The supply chain for new automation technology to reduce labour demand is under real pressure, with multiple companies reporting that in 2019 they would have expected to wait 2-3 months for new equipment, this is now in many cases 9-12 months and exceptionally up to 18 months.  This is making it harder to automate as the supply of equipment and the engineers to install it is so constrained.  Anecdotal evidence from businesses which work internationally report that many other developed countries are facing the same problems.

The concerns about future shortages of inputs, including labour supply and problems securing logistics, is putting some businesses off investing in future production.

  1. What impact will the timetable for introducing physical checks at the border on food and live animal imports from the EU have on the current issues being experienced by the UK food supply chain?

The delay to the imposition of the new rules on imports has been welcomed by businesses which import food, notably the UK’s largest fish processing cluster in Grimsby who import 90% of the fish they process.  The new rules are not yet ready and the industry is very concerned that government is not moving fast enough to develop digital paperwork solutions which would address the majority of the problems which physical EHCs and checks would create.

A consortium of Greater Lincolnshire businesses and the University of Lincoln are working with HMRC, the British Standards Institute (BSI) and FSA on the £2.9m Trusted Bytes[6] programme, supported by Innovate UK, to digitise the paperwork and traceability needed in the food chain to support trade.  This initiative is exactly the type of response which is needed to enable new systems to be embedded without imposing unsustainable costs on the supply chain.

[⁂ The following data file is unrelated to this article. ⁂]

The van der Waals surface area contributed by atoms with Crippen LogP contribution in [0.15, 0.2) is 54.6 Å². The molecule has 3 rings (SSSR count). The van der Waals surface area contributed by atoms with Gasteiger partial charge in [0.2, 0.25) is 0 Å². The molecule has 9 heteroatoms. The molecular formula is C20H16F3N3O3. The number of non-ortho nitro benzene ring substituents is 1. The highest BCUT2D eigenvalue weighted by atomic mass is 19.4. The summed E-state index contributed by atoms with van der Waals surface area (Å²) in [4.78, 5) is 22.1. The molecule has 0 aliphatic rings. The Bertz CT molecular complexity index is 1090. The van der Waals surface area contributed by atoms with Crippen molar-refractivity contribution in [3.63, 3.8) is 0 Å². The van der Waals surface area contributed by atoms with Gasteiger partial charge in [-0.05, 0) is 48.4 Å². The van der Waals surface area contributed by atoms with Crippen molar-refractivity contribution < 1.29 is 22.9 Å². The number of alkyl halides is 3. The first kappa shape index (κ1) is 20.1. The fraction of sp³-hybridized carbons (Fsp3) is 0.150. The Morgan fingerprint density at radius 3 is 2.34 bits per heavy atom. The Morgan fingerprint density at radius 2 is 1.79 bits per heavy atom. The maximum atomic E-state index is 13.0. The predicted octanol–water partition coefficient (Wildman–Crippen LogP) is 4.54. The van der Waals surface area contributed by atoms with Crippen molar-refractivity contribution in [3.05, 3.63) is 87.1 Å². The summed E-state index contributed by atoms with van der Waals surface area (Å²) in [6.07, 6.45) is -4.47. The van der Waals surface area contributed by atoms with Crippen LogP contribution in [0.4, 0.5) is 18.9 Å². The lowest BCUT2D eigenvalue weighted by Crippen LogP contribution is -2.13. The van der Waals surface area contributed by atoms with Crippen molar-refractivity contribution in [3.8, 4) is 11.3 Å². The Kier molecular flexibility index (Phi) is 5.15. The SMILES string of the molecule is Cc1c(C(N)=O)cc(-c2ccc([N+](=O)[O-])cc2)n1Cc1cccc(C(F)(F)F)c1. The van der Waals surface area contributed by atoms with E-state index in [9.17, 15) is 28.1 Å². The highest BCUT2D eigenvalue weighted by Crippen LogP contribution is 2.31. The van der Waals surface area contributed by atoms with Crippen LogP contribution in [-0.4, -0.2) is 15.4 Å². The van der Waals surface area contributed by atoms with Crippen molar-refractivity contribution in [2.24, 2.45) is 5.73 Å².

The food industry is, however, concerned that whilst these additional checks and thus cost have not yet been imposed on imports to the UK, they were applied to food exports to the EU from January 2021.  This has put the UK food chain at a competitive disadvantage as seen in the trade figures and the dramatic fall in UK exports to the EU in the first half of 2021.

This does not seem equitable and, whilst most of Greater Lincolnshire’s food businesses are net food importers (as is the UK), for those businesses focused on exports these changes have been very damaging.  Many of our exporters are now facing major cost increases, have lost markets or have chosen to relocate part of their business, leading to a fall in UK economic activity.  The food industry recognises Brexit was always going to lead to additional paperwork and costs, but to support UK industry it is vital that the same costs applied to exports also apply to imports.